Breathtaking is the only word to describe it
A CRUISE TO ALASKA
Some of the places experienced in Alaska
'Travel is useful, it exercises the imagination. All the rest is dis­appointment and fatigue.'
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Flying over Greenland to get to Alaska
No it is not green, as Iceland is not only ice
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Greenland
Many glaciers in Greenland from the air
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Mendenhall Glacier
This was the first glacier I saw on our Alaska trip and it was just breathtaking!
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Mendenhall Glacier
Mendenhall Glacier is a glacier about 13.6 miles long located in Mendenhall Valley, about 12 miles (19 km) from downtown Juneau in the southeast area of the U.S. state of Alaska.
Mendenhall Glacier
Mendenhall Glacier is a glacier about 13.6 miles long located in Mendenhall Valley, about 12 miles (19 km) from downtown Juneau in the southeast area of the U.S. state of Alaska.
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Glacier Bay
Covering 3.3 million acres of rugged mountains, dynamic glaciers, temperate rainforest, wild coastlines and deep sheltered fjords, Glacier Bay National Park is a highlight of Alaska's Inside Passage and part of a 25-million acre World Heritage Site—one of the world's largest international protected areas. From sea to summit, Glacier Bay offers limitless opportunities for adventure and inspiration.
Glacier Bay
From the bottom of the deepest glacial fjord to the summit of its highest peak, Glacier Bay encompasses some of our continent's most amazing scenery and wildness. It is a land reborn, a world returning to life, a living lesson in resilience. If ever we needed a place to intrigue and inspire us, this is it. Glacier Bay is a homeland, a living laboratory, a national park, a designated wilderness, a biosphere reserve, and a world heritage site. It's a marine park, where great adventure awaits by boating into inlets, coves and hideaway harbors. It's also a land park, with its snow-capped mountains, spectacular glaciers, and emerald–green forests. From the summit to sea, Glacier Bay's wildness is remote, dynamic and intact.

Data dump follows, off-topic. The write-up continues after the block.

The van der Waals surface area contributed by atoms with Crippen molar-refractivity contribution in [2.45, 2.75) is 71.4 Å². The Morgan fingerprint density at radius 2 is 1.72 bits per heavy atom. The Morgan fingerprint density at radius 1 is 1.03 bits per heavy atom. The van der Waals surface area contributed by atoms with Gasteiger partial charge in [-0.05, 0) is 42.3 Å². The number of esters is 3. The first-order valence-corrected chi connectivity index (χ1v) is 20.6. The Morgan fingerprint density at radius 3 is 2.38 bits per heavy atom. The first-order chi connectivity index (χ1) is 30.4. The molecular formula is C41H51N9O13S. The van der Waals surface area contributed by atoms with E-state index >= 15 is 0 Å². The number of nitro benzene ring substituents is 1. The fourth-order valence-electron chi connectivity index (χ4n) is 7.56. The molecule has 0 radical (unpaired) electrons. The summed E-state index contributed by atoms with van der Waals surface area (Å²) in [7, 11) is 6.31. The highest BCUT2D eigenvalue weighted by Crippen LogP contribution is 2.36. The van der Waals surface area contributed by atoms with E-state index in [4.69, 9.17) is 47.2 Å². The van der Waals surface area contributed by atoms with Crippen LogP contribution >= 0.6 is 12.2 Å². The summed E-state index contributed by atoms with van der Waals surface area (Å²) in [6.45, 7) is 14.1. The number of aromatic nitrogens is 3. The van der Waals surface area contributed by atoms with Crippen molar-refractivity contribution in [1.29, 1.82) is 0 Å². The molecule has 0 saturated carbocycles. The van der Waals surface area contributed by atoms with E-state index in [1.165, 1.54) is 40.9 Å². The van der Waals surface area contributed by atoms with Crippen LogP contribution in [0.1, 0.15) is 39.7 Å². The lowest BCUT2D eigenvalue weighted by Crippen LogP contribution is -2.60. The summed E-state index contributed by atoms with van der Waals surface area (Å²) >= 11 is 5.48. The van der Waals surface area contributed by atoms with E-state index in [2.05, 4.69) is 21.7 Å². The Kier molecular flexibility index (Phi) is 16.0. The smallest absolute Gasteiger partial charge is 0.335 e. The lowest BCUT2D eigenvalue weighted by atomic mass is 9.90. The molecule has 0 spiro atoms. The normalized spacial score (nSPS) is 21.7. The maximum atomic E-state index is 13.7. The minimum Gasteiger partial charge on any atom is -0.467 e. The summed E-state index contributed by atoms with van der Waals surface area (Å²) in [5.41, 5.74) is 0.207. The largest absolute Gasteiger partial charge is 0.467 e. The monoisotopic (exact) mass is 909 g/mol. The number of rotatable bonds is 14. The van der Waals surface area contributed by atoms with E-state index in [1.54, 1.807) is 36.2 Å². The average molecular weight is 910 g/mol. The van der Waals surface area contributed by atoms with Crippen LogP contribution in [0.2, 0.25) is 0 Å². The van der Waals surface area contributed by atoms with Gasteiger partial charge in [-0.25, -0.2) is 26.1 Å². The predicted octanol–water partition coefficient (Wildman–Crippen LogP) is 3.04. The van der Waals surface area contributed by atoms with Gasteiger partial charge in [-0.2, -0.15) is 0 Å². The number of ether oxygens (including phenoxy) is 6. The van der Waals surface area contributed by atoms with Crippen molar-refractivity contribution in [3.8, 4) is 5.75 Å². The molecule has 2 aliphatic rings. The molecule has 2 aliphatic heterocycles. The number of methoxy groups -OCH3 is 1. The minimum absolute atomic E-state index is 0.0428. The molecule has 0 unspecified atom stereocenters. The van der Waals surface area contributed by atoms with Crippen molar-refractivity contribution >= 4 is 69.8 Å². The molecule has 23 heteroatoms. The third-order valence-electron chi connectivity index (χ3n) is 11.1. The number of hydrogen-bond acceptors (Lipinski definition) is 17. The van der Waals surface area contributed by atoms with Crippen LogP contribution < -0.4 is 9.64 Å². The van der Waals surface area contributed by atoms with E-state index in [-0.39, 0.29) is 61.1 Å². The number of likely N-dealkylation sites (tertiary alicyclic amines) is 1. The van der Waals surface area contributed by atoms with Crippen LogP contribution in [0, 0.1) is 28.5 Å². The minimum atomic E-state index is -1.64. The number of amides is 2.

Glacier Bay
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Johns Hopkins Glacier
Glacier Bay National Park includes 16 tidewater glaciers:12 actively calve icebergs into the bay. The show can be spectacular. As water undermines the ice fronts, great blocks of ice up to 200 feet high break loose and crash into the water.

The Johns Hopkins Glacier calves such volumes of ice that it is seldom possible to approach its ice cliffs closer than about 2 miles.

The glaciers seen here today are remnants of a general ice advance- the Little Ice Age- that began about 4,000 years ago. This advance in no way approached the extent of continental glaciation during Pleistocene time. The Little Ice Age reached its maximum extent here about 1750, when general melting began.
Johns Hopkins Glacier
Glaciers form because the snowfall in the high mountains exceeds snow-melt. The snowflakes first change to granular snow- round ice grains- but the accumulating weight soon presses it into solid ice. Eventually, gravity sets the ice mass flowing downslope, usually far less than 4 to 7 feet per day. The point at which the rate of melt equals the rate of accumulation is the glacier's terminus or snout.

If the glacier's snout reaches tidal waters, we call it a tidewater glacier.Today's advance or retreat of a glacier snout reflects many factors: snowfall rate, topography, and climate trends. Glacial retreat continues today on the bay's east and southwest sides, but on its west side several glaciers are advancing.
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Eagle safari
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Eagle safari
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Eagle safari
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Coming back, Vancouver